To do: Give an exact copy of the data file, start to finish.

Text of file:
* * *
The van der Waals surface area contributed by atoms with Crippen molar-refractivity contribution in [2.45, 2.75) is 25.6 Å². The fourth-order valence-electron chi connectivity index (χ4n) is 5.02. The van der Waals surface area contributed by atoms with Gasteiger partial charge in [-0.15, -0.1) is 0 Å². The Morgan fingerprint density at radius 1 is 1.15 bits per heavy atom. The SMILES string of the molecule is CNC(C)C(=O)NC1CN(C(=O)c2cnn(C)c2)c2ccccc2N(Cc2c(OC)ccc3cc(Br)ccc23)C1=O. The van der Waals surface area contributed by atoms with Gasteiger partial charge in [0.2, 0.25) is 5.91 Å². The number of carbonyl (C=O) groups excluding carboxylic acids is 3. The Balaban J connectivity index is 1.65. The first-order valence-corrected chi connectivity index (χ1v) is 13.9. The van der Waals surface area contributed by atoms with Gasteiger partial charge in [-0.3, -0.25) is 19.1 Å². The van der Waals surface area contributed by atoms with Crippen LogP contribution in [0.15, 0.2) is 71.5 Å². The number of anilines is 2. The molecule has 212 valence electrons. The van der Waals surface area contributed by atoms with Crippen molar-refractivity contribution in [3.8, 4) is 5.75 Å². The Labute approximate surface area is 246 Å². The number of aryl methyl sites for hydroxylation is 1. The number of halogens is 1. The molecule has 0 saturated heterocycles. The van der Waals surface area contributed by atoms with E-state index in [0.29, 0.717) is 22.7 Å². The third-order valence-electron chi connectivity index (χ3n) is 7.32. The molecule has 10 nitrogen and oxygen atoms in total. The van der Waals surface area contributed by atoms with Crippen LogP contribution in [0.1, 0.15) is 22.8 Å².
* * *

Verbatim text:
The van der Waals surface area contributed by atoms with Crippen molar-refractivity contribution in [2.45, 2.75) is 25.6 Å². The fourth-order valence-electron chi connectivity index (χ4n) is 5.02. The van der Waals surface area contributed by atoms with Gasteiger partial charge in [-0.15, -0.1) is 0 Å². The Morgan fingerprint density at radius 1 is 1.15 bits per heavy atom. The SMILES string of the molecule is CNC(C)C(=O)NC1CN(C(=O)c2cnn(C)c2)c2ccccc2N(Cc2c(OC)ccc3cc(Br)ccc23)C1=O. The van der Waals surface area contributed by atoms with Gasteiger partial charge in [0.2, 0.25) is 5.91 Å². The number of carbonyl (C=O) groups excluding carboxylic acids is 3. The Balaban J connectivity index is 1.65. The first-order valence-corrected chi connectivity index (χ1v) is 13.9. The van der Waals surface area contributed by atoms with Gasteiger partial charge in [-0.3, -0.25) is 19.1 Å². The van der Waals surface area contributed by atoms with Crippen LogP contribution in [0.15, 0.2) is 71.5 Å². The number of anilines is 2. The molecule has 212 valence electrons. The van der Waals surface area contributed by atoms with Crippen molar-refractivity contribution in [3.8, 4) is 5.75 Å². The Labute approximate surface area is 246 Å². The number of aryl methyl sites for hydroxylation is 1. The number of halogens is 1. The molecule has 0 saturated heterocycles. The van der Waals surface area contributed by atoms with E-state index in [0.29, 0.717) is 22.7 Å². The third-order valence-electron chi connectivity index (χ3n) is 7.32. The molecule has 10 nitrogen and oxygen atoms in total. The van der Waals surface area contributed by atoms with Crippen LogP contribution in [0.1, 0.15) is 22.8 Å².